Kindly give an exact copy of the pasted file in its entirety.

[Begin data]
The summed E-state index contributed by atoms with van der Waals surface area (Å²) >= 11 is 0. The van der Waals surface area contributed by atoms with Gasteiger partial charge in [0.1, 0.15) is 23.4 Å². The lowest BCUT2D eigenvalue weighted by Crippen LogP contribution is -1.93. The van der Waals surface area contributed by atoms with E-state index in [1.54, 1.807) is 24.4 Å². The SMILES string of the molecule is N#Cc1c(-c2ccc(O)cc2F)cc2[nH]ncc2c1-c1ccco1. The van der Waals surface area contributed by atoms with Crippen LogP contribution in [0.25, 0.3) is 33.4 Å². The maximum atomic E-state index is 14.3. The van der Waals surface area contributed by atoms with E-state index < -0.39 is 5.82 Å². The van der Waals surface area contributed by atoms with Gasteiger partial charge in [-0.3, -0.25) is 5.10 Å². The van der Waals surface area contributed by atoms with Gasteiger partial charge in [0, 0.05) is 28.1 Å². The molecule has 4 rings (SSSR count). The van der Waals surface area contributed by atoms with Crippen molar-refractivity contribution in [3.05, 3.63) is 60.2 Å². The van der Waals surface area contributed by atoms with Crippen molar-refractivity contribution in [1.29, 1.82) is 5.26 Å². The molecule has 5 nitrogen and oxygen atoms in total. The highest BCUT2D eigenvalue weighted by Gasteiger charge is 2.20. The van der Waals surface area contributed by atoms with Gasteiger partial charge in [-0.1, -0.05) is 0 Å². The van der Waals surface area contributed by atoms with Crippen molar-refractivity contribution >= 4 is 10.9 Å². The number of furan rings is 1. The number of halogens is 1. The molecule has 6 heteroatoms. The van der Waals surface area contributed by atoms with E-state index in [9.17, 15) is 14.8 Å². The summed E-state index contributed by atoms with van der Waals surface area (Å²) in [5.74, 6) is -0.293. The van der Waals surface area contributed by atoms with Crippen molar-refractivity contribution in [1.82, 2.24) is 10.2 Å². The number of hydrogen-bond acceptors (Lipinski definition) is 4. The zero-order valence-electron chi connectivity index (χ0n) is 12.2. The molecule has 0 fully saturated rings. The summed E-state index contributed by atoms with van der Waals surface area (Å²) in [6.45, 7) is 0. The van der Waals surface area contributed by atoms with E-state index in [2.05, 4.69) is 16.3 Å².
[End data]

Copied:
The summed E-state index contributed by atoms with van der Waals surface area (Å²) >= 11 is 0. The van der Waals surface area contributed by atoms with Gasteiger partial charge in [0.1, 0.15) is 23.4 Å². The lowest BCUT2D eigenvalue weighted by Crippen LogP contribution is -1.93. The van der Waals surface area contributed by atoms with E-state index in [1.54, 1.807) is 24.4 Å². The SMILES string of the molecule is N#Cc1c(-c2ccc(O)cc2F)cc2[nH]ncc2c1-c1ccco1. The van der Waals surface area contributed by atoms with Crippen LogP contribution in [0.25, 0.3) is 33.4 Å². The maximum atomic E-state index is 14.3. The van der Waals surface area contributed by atoms with E-state index < -0.39 is 5.82 Å². The van der Waals surface area contributed by atoms with Gasteiger partial charge in [-0.3, -0.25) is 5.10 Å². The van der Waals surface area contributed by atoms with Gasteiger partial charge in [0, 0.05) is 28.1 Å². The molecule has 4 rings (SSSR count). The van der Waals surface area contributed by atoms with Crippen molar-refractivity contribution in [3.05, 3.63) is 60.2 Å². The van der Waals surface area contributed by atoms with Crippen molar-refractivity contribution in [1.29, 1.82) is 5.26 Å². The molecule has 5 nitrogen and oxygen atoms in total. The highest BCUT2D eigenvalue weighted by Gasteiger charge is 2.20. The van der Waals surface area contributed by atoms with Gasteiger partial charge in [-0.1, -0.05) is 0 Å². The van der Waals surface area contributed by atoms with Crippen molar-refractivity contribution >= 4 is 10.9 Å². The number of furan rings is 1. The number of halogens is 1. The molecule has 6 heteroatoms. The van der Waals surface area contributed by atoms with E-state index in [9.17, 15) is 14.8 Å². The summed E-state index contributed by atoms with van der Waals surface area (Å²) in [5.74, 6) is -0.293. The van der Waals surface area contributed by atoms with Crippen molar-refractivity contribution in [1.82, 2.24) is 10.2 Å². The number of hydrogen-bond acceptors (Lipinski definition) is 4. The zero-order valence-electron chi connectivity index (χ0n) is 12.2. The molecule has 0 fully saturated rings. The summed E-state index contributed by atoms with van der Waals surface area (Å²) in [6.45, 7) is 0. The van der Waals surface area contributed by atoms with E-state index in [2.05, 4.69) is 16.3 Å².